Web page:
- Witard, O. C., Wardle, S. L., Macnaughton, L. S., Hodgson, A. B., & Tipton, K. D. (2016). Protein Considerations for Optimising Skeletal Muscle Mass in Healthy Young and Older Adults. Nutrients, 8(4). https://doi.org/10.3390/nu8040181
- Wu, G. (2010). Functional Amino Acids in Growth, Reproduction, and Health12. Advances in Nutrition, 1(1), 31–37. https://doi.org/10.3945/an.110.1008
- Wu, G. (2016). Dietary protein intake and human health. Food & Function, 7(3), 1251–1265. https://doi.org/10.1039/c5fo01530h
- Essential Amino Acids: Definition, Benefits and Food Sources. (2018, June 12). Retrieved March 19, 2019, from https://www.healthline.com/nutrition/essential-amino-acids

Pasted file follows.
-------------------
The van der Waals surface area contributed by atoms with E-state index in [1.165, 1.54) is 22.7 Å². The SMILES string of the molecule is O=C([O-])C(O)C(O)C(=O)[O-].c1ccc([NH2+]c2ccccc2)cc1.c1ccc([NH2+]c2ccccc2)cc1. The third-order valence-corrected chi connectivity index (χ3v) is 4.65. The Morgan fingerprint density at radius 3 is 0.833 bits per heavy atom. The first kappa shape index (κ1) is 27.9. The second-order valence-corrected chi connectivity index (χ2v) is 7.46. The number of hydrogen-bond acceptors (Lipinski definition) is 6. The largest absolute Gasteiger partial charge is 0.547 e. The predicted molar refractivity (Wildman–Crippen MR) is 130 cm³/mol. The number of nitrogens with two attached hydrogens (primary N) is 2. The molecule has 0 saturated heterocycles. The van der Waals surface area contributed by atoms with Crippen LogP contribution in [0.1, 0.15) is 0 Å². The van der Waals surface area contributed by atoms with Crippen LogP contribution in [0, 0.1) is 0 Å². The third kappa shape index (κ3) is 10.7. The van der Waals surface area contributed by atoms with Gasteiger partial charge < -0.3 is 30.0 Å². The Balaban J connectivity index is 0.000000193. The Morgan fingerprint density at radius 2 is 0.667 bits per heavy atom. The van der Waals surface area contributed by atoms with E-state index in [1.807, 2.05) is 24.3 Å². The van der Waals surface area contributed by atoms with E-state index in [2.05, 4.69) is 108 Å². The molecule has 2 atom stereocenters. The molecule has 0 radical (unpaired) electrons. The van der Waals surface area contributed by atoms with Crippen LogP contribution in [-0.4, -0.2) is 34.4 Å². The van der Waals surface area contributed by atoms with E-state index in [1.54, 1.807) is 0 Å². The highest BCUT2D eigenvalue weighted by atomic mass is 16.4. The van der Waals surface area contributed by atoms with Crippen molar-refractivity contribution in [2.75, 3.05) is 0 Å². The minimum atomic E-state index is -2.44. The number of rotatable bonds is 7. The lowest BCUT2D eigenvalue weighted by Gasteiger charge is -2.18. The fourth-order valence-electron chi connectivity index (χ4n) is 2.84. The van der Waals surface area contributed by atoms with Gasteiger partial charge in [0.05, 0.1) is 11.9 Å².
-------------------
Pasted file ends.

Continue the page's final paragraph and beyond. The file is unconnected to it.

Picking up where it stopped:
Grant is a sports nutritionist and certified strength coach. He has multiple postgraduate diplomas in nutrition and strength coaching as well as a Master’s degree in Sports and Exercise Nutrition, with a specific focus on protein. Grant has worked in the fitness industry for well over a decade and has helped coach professional athletes and sports teams, as well as the average gym-goer looking to get in the best shape possible. He now spends most of his working time teaching fitness professionals and coaching people remotely.
He’s a big believer in practising what he preaches and has been involved in resistance training and martial arts for over 20 years. In his spare time, Grant enjoys being with his wife and daughter as well as the family dogs and catching up on the latest Netflix series.